A few months ago, I got the opportunity to read and review Anchored by Rachel Haimowitz (see review here). I hadn’t had much success with M/M romances until this story. Awesome read! Today she’s joined us to give us a leg up on self-publishing. 🙂 Thank you, Rachel.
So You Want to Publish a Novel . . .
Anyone who’s surfed round the writing blogosphere this past year has no doubt heard quite a bit about self-publishing. Via Amazon.com’s digital text platform, B&N’s PubIt!, Smashwords, Createspace, and specialty stores like AllRomanceEbooks opening their doors to indie and self-pubbed authors, anyone with talent, marketing skills, and the right presentation has a shot at becoming the next Amanda Hocking . . . or at least at paying the cable bill each month with your royalties.
But what I haven’t seen in my online trawling were posts addressing the how of it. And I don’t mean how to write a novel, or how to use PubIt!, or how to leverage Smashwords for file conversion. I mean how to hire a good editor, a good cover artist, a good layout artist, a good proofreader, maybe even a good marketing consultant. And if you think you can get away without any one of these things (except the marketing consultant—you can self-educate pretty quickly to do that job if you’re willing to put in the time), then you’re kidding yourself. You might sell a dozen poorly edited or poorly presented copies, maybe even a hundred, but those customers won’t come back for your next book, or recommend the one they bought to friends. Packaging a book is a team effort. I’m here today to talk about how to find that team.
Working Both Sides of the Fence
This is the point at which I, as a reader, would be wondering, And just who the heck are you? So, a little bit about my experiences in this regard:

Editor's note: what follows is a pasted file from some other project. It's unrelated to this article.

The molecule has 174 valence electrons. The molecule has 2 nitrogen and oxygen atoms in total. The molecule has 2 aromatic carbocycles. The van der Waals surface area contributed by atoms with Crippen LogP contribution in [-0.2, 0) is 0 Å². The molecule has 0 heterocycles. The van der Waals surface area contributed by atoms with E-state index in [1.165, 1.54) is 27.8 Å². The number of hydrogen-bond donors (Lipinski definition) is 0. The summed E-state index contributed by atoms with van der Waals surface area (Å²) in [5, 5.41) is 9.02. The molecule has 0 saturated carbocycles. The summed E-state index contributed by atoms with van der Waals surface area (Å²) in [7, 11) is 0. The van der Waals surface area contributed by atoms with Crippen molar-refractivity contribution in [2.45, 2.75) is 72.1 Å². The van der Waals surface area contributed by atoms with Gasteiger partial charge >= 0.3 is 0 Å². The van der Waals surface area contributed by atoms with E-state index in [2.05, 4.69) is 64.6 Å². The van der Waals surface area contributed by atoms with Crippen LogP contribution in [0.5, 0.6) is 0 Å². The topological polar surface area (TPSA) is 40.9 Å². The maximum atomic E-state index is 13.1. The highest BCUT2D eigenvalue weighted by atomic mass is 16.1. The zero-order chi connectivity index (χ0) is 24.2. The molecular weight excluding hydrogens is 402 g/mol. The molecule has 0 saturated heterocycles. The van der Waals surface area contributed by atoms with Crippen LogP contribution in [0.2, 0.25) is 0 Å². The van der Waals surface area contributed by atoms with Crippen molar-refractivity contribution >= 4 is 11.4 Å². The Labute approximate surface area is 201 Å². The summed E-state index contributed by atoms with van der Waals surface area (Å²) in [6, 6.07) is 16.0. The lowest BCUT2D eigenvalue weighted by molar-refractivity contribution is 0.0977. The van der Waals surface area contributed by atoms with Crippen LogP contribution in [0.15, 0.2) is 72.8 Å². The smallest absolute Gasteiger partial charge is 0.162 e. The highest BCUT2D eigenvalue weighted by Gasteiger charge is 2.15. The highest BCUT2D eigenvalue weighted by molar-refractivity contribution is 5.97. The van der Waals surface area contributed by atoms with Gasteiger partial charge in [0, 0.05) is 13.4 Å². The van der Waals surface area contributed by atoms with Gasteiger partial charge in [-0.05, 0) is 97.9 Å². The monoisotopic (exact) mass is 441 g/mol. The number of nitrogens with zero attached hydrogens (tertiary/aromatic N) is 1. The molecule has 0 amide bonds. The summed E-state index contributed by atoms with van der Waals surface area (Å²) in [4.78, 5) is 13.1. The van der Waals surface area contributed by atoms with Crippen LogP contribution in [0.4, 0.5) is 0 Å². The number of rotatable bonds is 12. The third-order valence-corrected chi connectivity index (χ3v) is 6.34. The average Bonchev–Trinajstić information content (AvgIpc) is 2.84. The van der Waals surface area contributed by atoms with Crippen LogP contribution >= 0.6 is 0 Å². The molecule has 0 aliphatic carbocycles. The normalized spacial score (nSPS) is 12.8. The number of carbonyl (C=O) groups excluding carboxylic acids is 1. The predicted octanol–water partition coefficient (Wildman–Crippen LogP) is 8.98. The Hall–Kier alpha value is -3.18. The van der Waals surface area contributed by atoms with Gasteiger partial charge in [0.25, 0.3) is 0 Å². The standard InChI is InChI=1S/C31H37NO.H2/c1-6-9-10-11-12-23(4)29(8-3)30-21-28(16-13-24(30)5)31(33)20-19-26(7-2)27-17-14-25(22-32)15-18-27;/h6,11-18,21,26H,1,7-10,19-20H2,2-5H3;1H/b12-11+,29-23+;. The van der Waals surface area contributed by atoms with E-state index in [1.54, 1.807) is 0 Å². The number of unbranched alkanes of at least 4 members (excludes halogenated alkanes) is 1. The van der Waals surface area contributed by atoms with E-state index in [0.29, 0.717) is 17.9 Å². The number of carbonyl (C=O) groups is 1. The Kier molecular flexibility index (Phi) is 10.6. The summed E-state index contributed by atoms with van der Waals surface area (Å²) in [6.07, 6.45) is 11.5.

Though I’ve published with three houses, I also chose to self-publish some contemporary BDSM stories in a book called Sublime: Collected Shorts. I gave away a thousand free copies in its first week, then began selling it for $2.99 via Smashwords (where I did all my file conversions to multiple formats), Amazon, B&N, and AllRomanceebooks.com (ARe). Since its January release, I’ve sold a modest 250-or-so copies—nice pocket change for not having to split my income with a publishing house. I blame the vast majority of these sales on artist/author L.C. Chase’s excellent cover.
On the other side of the fence—that of a freelancer doing work, rather than an author seeking to hire—I have been copyediting, developmental editing, proofreading, and project managing for almost a decade. I’ve done substantive edits on two self-published projects that went on to land six-figure publishing contracts with major houses (Don’t Get Caught with Your Skirt Down by Jill Keto, and Shmirshky: The Pursuit of Hormone Happiness by Ellen Dolgen). I’ve hired subcontractors (researchers, outliners, rough drafters, proofreaders, transcriptionists, etc.) with client permission when my own schedule was overloaded or the client needed fast turnaround. I know my way around the freelance marketplace as both an employer and an employee.